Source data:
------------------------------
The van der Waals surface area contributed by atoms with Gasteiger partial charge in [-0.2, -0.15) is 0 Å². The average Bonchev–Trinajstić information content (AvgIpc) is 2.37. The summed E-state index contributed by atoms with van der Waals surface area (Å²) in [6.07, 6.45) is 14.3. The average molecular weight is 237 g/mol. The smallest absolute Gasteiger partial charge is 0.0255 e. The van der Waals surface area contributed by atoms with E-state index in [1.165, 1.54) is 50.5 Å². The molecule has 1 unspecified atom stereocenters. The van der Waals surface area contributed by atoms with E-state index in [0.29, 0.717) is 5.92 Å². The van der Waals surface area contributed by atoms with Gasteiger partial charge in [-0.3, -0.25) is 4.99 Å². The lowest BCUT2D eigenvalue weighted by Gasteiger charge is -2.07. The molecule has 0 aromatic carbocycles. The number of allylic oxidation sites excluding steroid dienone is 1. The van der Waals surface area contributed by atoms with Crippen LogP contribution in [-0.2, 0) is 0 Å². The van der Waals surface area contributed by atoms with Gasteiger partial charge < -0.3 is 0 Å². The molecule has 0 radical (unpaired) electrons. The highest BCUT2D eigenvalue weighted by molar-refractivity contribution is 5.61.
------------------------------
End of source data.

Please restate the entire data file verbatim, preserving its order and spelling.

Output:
The van der Waals surface area contributed by atoms with Gasteiger partial charge in [-0.2, -0.15) is 0 Å². The average Bonchev–Trinajstić information content (AvgIpc) is 2.37. The summed E-state index contributed by atoms with van der Waals surface area (Å²) in [6.07, 6.45) is 14.3. The average molecular weight is 237 g/mol. The smallest absolute Gasteiger partial charge is 0.0255 e. The van der Waals surface area contributed by atoms with E-state index in [1.165, 1.54) is 50.5 Å². The molecule has 1 unspecified atom stereocenters. The van der Waals surface area contributed by atoms with E-state index in [0.29, 0.717) is 5.92 Å². The van der Waals surface area contributed by atoms with Gasteiger partial charge in [-0.3, -0.25) is 4.99 Å². The lowest BCUT2D eigenvalue weighted by Gasteiger charge is -2.07. The molecule has 0 aromatic carbocycles. The number of allylic oxidation sites excluding steroid dienone is 1. The van der Waals surface area contributed by atoms with Crippen LogP contribution in [-0.2, 0) is 0 Å². The van der Waals surface area contributed by atoms with Gasteiger partial charge < -0.3 is 0 Å². The molecule has 0 radical (unpaired) electrons. The highest BCUT2D eigenvalue weighted by molar-refractivity contribution is 5.61.